Federal Tax Research

Federal Tax Research in the United States

How to Begin Federal Tax Research

When beginning federal tax research, it is often best to start with a secondary source, such as a loose-leaf service or a treatise, that will give you an overview of the subject area and provide summaries of, or references to, the more important primary sources.

Loose-leaf services are heavily used in tax practice. They are comprehensive and timely, often being updated as frequently as weekly. However, they can be very confusing to use at first; don’t hesitate to read the “About This Publication” or “How to Use” section in the first volume or to ask the assistance of a librarian.

Loose-leaf services may be arranged by Internal Revenue Code section, or they may be arranged by topic. The two major loose-leaf services that are arranged by IRC section are:

  • CCH Standard Federal Tax Reporter (Chicago: Commerce Clearing House, 1945- )
  • RIA United States Tax Reporter (New York: Research Institute of America, 1990- present)

If you already know the IRC section in question, then you can simply turn to that section in the appropriate volume of the service. The service will provide the text of the IRC section, notes indicating the legislative history of the Code section, proposed, temporary, and final regulations adopted under that section, explanatory editorial comments provided by the publisher, and summaries of cases and IRS pronouncements that interpret the section.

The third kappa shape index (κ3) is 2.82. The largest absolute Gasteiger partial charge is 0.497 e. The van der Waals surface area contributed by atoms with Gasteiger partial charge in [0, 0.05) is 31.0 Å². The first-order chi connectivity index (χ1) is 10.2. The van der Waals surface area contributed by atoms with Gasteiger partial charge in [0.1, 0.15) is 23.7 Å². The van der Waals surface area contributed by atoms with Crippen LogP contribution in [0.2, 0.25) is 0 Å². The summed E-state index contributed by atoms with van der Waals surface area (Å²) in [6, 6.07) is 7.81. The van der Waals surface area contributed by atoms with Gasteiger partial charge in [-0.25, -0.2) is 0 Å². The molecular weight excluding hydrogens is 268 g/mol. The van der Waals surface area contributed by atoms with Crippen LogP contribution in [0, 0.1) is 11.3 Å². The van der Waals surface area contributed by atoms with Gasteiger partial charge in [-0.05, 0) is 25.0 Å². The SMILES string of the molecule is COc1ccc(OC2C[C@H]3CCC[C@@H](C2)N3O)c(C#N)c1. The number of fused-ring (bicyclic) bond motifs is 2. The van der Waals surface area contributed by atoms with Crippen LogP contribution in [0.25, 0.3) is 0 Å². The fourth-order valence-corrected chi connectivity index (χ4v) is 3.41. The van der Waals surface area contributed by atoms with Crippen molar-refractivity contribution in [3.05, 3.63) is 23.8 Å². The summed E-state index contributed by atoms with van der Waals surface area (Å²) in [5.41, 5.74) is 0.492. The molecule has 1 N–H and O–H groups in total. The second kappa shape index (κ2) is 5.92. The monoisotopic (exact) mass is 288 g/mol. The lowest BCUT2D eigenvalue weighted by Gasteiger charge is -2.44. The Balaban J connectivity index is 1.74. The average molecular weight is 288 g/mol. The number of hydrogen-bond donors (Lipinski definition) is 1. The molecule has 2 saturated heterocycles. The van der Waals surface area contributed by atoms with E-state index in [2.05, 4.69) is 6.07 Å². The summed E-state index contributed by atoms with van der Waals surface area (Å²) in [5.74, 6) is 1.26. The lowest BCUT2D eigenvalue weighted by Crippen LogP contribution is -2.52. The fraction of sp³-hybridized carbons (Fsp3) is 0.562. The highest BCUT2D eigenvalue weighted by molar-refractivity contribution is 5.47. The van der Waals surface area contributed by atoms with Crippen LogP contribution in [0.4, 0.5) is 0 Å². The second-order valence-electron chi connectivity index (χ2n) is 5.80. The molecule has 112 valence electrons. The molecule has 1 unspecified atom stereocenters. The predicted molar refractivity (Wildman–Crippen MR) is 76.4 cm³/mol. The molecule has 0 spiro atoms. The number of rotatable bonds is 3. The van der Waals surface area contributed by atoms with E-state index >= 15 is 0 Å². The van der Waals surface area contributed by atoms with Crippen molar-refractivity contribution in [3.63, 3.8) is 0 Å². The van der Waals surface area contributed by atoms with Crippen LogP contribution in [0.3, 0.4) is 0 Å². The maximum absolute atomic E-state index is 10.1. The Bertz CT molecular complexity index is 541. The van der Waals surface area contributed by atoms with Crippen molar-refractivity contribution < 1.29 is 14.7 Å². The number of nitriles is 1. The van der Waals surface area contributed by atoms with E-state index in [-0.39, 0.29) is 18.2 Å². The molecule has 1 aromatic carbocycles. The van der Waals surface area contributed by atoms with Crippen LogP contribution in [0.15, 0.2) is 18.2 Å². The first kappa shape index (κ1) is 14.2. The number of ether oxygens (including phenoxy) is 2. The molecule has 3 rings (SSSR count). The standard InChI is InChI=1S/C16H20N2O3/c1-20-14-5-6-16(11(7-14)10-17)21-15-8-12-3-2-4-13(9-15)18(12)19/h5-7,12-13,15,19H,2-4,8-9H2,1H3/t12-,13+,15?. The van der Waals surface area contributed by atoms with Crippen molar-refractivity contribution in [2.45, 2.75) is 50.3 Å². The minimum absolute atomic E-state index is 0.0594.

If you do not already know the relevant IRC section, then start by checking the topical index, which is located in the first volume of the service and which should lead you to the appropriate paragraph number (note that all references in indexes are to paragraph numbers, not page numbers). After reading the main volume material at the relevant IRC section, be sure to check the “New Matters” (CCH) or “Recent Developments” (RIA) volumes to update the main volume text with more recent court opinions and IRS pronouncements.

Other loose-leaf services are arranged by topic, including:

  • RIA Federal Tax Coordinator 2d (a loose-leaf service) (New York: Research Institute of America, 1977- present).